You have to be very careful about what you mean when you say that your aim is to determine "which predictors are independently affecting the dependent variable."
Multiple regression adjusts for the values of other predictors when evaluating the association of a predictor with outcome. If you find that predictor $x_1$ isn't significantly associated with outcome when considered individually in a simple regression but it is when other predictors are considered along with it in a multiple regression, do you consider $x_1$ to be "independently affecting the dependent variable"?
This becomes more of an issue when the model includes interactions. With an interaction you can't really talk about whether $x_1$ is "independently affecting the dependent variable," because the model already implies that the association between $x_1$ and outcome depends on the values of the predictors that it interacts with.
In both of those cases, $x_1$ can be closely associated with outcome even if it isn't doing so independently of other predictors. I don't think that in either case you'd want to just ignore $x_1$.
With that warning, let's consider the usual coefficient values and tests reported by statistical software, and what Wald tests add.
The usual output from a multiple regression model contains estimates of the coefficients for each predictor and interaction term individually, along with the associated standard errors and statistical significance tests based on the ratio of the coefficient to the standard error. In ordinary least squares the test is a t-test, appropriate for situations with normally distributed errors in which you are estimating both the mean values and the standard errors from the data. In generalized linear models like logistic regression the t-test isn't valid so a normal approximation is used. The statistical test is then a z-test.
Two things to note. First, as the number of cases gets large, the distinction between the t-test and z-test becomes less and less important and the two tests will provide essentially the same result. Second, a z-test on a single coefficient, as in the usual output from regression software for a generalized linear model, is functionally the same as a Wald test. So with generalized linear models you can even say that the Wald test is the default test on the individual coefficients.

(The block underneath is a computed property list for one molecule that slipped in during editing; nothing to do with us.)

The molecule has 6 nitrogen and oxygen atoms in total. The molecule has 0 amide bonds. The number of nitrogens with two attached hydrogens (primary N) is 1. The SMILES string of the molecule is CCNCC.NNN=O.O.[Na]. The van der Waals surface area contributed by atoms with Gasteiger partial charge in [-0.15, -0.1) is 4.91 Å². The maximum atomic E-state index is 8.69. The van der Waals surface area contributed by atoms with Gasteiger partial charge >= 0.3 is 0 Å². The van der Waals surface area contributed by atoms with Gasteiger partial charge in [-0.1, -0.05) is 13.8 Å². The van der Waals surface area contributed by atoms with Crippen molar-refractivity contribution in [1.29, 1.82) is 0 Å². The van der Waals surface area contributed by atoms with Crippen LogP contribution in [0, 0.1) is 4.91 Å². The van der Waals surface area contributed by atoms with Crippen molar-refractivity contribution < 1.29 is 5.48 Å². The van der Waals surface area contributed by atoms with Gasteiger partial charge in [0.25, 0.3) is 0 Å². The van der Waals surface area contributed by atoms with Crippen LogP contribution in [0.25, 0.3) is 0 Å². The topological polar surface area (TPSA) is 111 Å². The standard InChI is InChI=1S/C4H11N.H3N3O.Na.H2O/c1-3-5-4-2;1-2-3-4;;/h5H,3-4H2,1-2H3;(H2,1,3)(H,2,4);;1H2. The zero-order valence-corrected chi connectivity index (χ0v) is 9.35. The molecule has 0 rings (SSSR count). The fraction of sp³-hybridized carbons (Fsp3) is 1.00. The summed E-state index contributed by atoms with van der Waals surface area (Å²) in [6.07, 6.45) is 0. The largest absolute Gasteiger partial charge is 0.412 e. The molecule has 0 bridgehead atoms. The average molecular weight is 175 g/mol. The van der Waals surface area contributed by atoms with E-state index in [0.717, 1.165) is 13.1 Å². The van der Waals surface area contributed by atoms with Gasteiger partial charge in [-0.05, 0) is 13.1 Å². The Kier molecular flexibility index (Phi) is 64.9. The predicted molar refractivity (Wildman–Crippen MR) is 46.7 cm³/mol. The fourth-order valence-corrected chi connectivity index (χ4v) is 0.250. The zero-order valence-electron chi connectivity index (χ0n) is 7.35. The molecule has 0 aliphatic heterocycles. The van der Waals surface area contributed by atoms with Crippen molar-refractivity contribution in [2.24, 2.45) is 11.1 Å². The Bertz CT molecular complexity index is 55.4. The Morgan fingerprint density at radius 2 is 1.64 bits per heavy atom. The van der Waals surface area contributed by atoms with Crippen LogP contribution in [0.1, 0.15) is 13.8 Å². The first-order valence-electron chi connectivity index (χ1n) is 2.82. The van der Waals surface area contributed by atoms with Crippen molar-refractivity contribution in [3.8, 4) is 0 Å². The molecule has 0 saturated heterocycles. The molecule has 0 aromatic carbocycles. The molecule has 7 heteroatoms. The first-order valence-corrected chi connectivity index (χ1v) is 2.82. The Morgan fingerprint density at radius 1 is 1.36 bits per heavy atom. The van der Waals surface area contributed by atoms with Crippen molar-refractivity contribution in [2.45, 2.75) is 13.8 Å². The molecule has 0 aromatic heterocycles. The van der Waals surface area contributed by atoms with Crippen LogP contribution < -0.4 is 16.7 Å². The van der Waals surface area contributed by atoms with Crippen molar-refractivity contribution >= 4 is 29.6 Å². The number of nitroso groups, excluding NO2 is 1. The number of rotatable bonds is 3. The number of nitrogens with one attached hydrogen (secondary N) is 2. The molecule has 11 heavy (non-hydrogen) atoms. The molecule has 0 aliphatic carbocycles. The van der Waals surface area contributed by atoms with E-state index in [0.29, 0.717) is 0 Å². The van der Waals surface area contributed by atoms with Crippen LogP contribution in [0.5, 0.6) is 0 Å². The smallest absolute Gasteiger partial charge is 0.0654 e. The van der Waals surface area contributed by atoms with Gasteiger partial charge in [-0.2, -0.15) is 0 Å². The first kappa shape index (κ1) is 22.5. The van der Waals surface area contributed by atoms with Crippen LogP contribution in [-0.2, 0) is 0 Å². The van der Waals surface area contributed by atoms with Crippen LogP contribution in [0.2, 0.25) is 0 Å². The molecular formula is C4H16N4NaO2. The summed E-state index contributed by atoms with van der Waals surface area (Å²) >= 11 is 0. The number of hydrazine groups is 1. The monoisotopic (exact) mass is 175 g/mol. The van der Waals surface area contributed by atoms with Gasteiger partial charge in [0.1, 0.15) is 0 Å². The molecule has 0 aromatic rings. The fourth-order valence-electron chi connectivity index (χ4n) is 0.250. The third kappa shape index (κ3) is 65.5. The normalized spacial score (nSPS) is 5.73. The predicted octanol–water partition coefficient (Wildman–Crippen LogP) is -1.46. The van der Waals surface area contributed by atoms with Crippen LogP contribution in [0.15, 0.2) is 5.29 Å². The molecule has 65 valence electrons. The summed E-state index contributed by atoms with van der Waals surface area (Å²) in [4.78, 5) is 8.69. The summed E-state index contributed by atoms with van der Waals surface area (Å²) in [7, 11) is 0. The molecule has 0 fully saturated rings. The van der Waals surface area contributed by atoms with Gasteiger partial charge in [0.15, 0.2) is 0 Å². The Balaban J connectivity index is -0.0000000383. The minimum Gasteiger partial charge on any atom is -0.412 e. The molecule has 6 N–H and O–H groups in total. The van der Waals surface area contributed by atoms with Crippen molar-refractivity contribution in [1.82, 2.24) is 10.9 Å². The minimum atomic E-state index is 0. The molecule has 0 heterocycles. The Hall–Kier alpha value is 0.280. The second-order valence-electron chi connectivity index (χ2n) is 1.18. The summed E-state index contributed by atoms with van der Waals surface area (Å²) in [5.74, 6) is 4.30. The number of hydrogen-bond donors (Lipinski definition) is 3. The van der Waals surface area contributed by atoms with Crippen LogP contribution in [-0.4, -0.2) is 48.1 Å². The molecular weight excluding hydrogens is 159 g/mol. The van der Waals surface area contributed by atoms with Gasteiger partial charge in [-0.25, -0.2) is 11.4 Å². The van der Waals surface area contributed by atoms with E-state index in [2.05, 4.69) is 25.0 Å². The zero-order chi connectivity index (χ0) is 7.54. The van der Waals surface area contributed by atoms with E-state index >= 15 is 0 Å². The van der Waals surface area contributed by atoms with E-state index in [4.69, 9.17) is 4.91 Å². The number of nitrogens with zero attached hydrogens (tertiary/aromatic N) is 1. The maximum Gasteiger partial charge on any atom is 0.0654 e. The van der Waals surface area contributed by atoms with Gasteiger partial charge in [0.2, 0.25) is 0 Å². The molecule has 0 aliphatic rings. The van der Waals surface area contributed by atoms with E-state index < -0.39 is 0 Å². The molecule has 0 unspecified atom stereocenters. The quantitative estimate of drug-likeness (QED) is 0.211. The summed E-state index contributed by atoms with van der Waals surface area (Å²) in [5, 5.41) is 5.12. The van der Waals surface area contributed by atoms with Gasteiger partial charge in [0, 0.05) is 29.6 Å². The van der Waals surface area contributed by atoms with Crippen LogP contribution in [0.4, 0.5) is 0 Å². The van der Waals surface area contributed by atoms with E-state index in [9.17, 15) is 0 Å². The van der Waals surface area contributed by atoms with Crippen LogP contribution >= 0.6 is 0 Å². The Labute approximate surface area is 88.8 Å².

Wald tests are useful when you need to consider the association of multiple predictors with outcome together. An obvious example is when a predictor is involved in interaction terms with other predictors. You might want to know if any of the direct or interaction terms involving it is significantly different from zero. But there are other examples, too.
Consider a multi-level categorical predictor, even with just 3 levels. With standard treatment coding of that predictor, the reported coefficients are for the differences of each of 2 levels from the reference level. The apparent "significance" of one level thus can depend on the choice of the reference level. What you really care about is the association of the entire categorical variable with outcome, including all levels regardless of choice of reference level.
Or say that you have modeled a continuous predictor as a spline, resulting in multiple coefficients associated with it. Is that predictor associated with outcome when combining all those terms? Do the non-linear coefficients add anything?
Wald tests* provide a simple and general way to test such hypotheses. The usual application would be a test of whether all of a set of coefficients is 0. The test takes into account not only the variances of the individual coefficient estimates but also the covariances among them, which is important with correlated predictors that typically are found in practice.
So for considering whether $x_1$ is associated with outcome while considering all of its interaction terms, you do a Wald test on all of those coefficients. For evaluating a multi-level categorical predictor you do a Wald test on the coefficients for all levels of the predictor (necessarily excluding the reference level). For evaluating a spline-modeled continuous predictor, you do a test on all coefficients involving it. For evaluating whether the non-linear spline terms are adding anything, you evaluate all of their coefficients while omitting the linear term.
I don't use
statsmodels so I can't speak to whether or under what conditions it performs Wald tests. If it only reports tests on individual coefficients then for ordinary least squares regression it probably is reporting t-tests, and for generalized models you might consider the coefficient tests to be functionally the same as Wald tests.
But such reports of single coefficients don't handle multi-level categorical predictors, polynomial- or spline-modeled continuous predictors, or predictors involved in interactions very well. To determine whether such predictors are "affecting the dependent variable," the Wald test provides a useful tool.
*In ordinary least squares regression, it's possible to use the chi-square statistic from a Wald test together with the error estimate from the regression to do an F-test rather than to depend on the asymptotic normality assumed by the Wald test. For simplicity, I'll include that analysis under "Wald test" here.